Congress Has a Chance to Reengage on Guantanamo Bay and Make Real Progress
In his second full day in office, President Obama declared his intent to close the U.S. detention facility at Guantanamo Bay, Cuba. Yet that facility continues in operation and it stands as a symbol of the mistreatment of prisoners that was mirrored at the Abu Ghraib prison in Iraq, where vivid disclosures of the torture of detainees by American troops shocked the world.
This week, the Senate Judiciary Committee’s Subcommittee on the Constitution, Civil Rights and Human Rights will convene the first congressional hearing on Guantanamo since 2009. As it does, members of the committee should examine all that Guantanamo and indefinite detention have cost, and are costing, the United States. It should also use its findings to shape the Senate’s upcoming consideration of the annual defense bill that includes key provisions to expedite the facility’s closure.
Gitmo serves continuously as a recruiting poster for terrorists who target the U.S. and our interests. It dissuades our allies and other nations from transferring terror suspects to us and from cooperating fully in our campaign against terrorists. Our Department of Defense has correctly stated that closing Gitmo is a “national security imperative.” There are some steps that the administration should and could take now without further action from Congress, which seems intent on blocking the closure of Gitmo.
Congress has precluded the administration from transferring any of the 166 detainees from Gitmo to the United States for prosecution or incarceration. The rationale plays on the fears of our population that locating prisoners in the U.S. would endanger public safety, despite the fact that between the 2001 9/11 attack and the end of 2011, there were 494 convictions in federal courts of individuals charged with terrorism offenses in 36 states and the District of Columbia. There are 355 terrorist suspects currently incarcerated in the United States without incident. None has escaped and there have been no targeted revenge attacks on any location or individual.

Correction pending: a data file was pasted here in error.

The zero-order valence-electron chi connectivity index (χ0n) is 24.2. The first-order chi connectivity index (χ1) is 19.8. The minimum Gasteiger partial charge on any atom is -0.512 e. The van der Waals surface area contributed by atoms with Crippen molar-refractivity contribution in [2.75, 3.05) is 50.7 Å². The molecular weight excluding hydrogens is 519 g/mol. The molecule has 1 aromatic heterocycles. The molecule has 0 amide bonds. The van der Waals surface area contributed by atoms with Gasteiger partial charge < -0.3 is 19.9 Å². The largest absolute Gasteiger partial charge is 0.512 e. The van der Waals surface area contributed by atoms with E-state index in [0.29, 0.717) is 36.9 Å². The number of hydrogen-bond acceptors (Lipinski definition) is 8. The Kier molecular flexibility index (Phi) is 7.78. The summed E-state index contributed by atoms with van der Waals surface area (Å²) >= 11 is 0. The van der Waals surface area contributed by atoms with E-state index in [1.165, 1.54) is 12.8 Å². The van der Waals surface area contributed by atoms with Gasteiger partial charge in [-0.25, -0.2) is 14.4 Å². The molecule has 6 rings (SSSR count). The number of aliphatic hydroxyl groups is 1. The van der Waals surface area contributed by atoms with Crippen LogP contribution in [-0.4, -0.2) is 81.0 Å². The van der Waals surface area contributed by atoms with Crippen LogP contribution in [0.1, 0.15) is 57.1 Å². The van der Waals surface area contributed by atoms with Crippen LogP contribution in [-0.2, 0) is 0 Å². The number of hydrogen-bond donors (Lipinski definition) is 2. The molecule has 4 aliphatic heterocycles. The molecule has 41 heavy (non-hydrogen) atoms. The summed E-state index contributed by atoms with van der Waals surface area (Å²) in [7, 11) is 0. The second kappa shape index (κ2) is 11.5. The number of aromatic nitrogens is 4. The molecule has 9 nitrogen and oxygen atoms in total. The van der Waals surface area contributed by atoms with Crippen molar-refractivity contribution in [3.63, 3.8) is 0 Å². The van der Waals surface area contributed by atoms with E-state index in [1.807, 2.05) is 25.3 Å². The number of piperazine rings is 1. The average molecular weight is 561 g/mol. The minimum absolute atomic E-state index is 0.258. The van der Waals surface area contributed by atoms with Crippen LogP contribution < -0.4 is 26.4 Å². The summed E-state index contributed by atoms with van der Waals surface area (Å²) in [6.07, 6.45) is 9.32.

Moreover, according to the Department of Defense, the price tag to operate the Gitmo prison in 2013 was $246,187,974, or just under $1.6 million per detainee compared to an average of $34,000 per inmate in high security federal prisons in the U.S. And these outrageous costs are going up at a time of austerity in the defense budget. With dozens of the 166 prisoners on a prolonged and well-publicized hunger strike that has required nighttime forced feedings, the prison staff is being increased, and facilities are scheduled for upgrades and even additional construction.
Some argue that military commissions are more effective than our civilian courts in trying and convicting detainees. In fact, the reverse is true. There have been only seven convictions by military commissions and 494 by federal courts. Since military commissions are limited to prosecuting defendants for war crimes, civilian courts have more than four times the number of potential charges that can be employed to convict detainees. In addition, military commissions have experienced significant problems with the conduct of their proceedings.S ecret listening devices have been found in defense attorney-client conference rooms, and some 540,000 defense e-mails have been mistakenly sent to prosecutors.
Congress also has restricted the transfer of prisoners in Gitmo to other countries. During the previous administration, the number of inmates at Gitmo peaked at 779, and more than 500 were released to some 52 countries without significant congressional objection. Of the 166 detainees currently remaining in Gitmo, 86 have already been approved for release. It would not be difficult for the extensive complex of prisons in the U.S. to absorb the remaining 80.
As recently as last month, Senators John McCain (R-Ariz.) and Dianne Feinstein (D-Calif.) visited Gitmo with White House Chief of Staff Denis McDonough and the Department of Defense, and promptly issued a statement strongly recommending closure of the prison. As General Colin Powell has said, “I would close Guantanamo. Not tomorrow, but this afternoon.”
The Senate has the opportunity to reverse course when it votes on the annual defense bill. It will then have to prevail in negotiations with the House, and it must. As we end the war in Afghanistan, we must finally solve what to do with the law of war detainees at Guantanamo. Closing Gitmo is not only a “national security imperative” but also just plain common sense.